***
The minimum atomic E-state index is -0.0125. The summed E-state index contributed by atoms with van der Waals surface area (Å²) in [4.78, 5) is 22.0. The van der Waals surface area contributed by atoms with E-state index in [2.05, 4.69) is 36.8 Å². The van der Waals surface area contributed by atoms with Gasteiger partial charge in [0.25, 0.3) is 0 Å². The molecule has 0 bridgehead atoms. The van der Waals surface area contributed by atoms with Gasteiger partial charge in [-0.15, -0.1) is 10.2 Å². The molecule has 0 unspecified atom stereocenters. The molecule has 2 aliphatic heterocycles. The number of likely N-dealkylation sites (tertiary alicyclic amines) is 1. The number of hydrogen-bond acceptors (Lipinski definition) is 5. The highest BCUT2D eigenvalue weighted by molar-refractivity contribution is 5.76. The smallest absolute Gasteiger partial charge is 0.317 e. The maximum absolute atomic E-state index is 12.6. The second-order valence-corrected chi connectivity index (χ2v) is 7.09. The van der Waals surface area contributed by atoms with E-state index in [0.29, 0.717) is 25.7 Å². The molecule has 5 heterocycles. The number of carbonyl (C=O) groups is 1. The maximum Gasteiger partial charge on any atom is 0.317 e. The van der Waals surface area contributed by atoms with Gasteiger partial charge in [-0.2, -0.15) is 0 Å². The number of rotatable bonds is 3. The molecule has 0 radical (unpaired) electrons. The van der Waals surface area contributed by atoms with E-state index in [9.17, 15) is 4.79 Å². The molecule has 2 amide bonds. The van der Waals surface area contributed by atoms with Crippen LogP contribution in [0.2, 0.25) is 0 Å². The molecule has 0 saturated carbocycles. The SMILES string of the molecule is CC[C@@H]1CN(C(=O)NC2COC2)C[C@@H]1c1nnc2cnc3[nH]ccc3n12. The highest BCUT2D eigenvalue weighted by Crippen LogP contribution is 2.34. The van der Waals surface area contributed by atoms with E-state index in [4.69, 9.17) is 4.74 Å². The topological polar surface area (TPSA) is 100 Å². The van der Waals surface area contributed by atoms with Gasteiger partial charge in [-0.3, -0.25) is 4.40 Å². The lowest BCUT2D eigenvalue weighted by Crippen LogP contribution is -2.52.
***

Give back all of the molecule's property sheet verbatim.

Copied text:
The minimum atomic E-state index is -0.0125. The summed E-state index contributed by atoms with van der Waals surface area (Å²) in [4.78, 5) is 22.0. The van der Waals surface area contributed by atoms with E-state index in [2.05, 4.69) is 36.8 Å². The van der Waals surface area contributed by atoms with Gasteiger partial charge in [0.25, 0.3) is 0 Å². The molecule has 0 bridgehead atoms. The van der Waals surface area contributed by atoms with Gasteiger partial charge in [-0.15, -0.1) is 10.2 Å². The molecule has 0 unspecified atom stereocenters. The molecule has 2 aliphatic heterocycles. The number of likely N-dealkylation sites (tertiary alicyclic amines) is 1. The number of hydrogen-bond acceptors (Lipinski definition) is 5. The highest BCUT2D eigenvalue weighted by molar-refractivity contribution is 5.76. The smallest absolute Gasteiger partial charge is 0.317 e. The maximum absolute atomic E-state index is 12.6. The second-order valence-corrected chi connectivity index (χ2v) is 7.09. The van der Waals surface area contributed by atoms with E-state index in [0.29, 0.717) is 25.7 Å². The molecule has 5 heterocycles. The number of carbonyl (C=O) groups is 1. The maximum Gasteiger partial charge on any atom is 0.317 e. The van der Waals surface area contributed by atoms with Gasteiger partial charge in [-0.2, -0.15) is 0 Å². The number of rotatable bonds is 3. The molecule has 0 radical (unpaired) electrons. The van der Waals surface area contributed by atoms with E-state index in [9.17, 15) is 4.79 Å². The molecule has 2 amide bonds. The van der Waals surface area contributed by atoms with Crippen LogP contribution in [0.2, 0.25) is 0 Å². The molecule has 0 saturated carbocycles. The SMILES string of the molecule is CC[C@@H]1CN(C(=O)NC2COC2)C[C@@H]1c1nnc2cnc3[nH]ccc3n12. The highest BCUT2D eigenvalue weighted by Crippen LogP contribution is 2.34. The van der Waals surface area contributed by atoms with E-state index in [4.69, 9.17) is 4.74 Å². The topological polar surface area (TPSA) is 100 Å². The van der Waals surface area contributed by atoms with Gasteiger partial charge in [-0.3, -0.25) is 4.40 Å². The lowest BCUT2D eigenvalue weighted by Crippen LogP contribution is -2.52.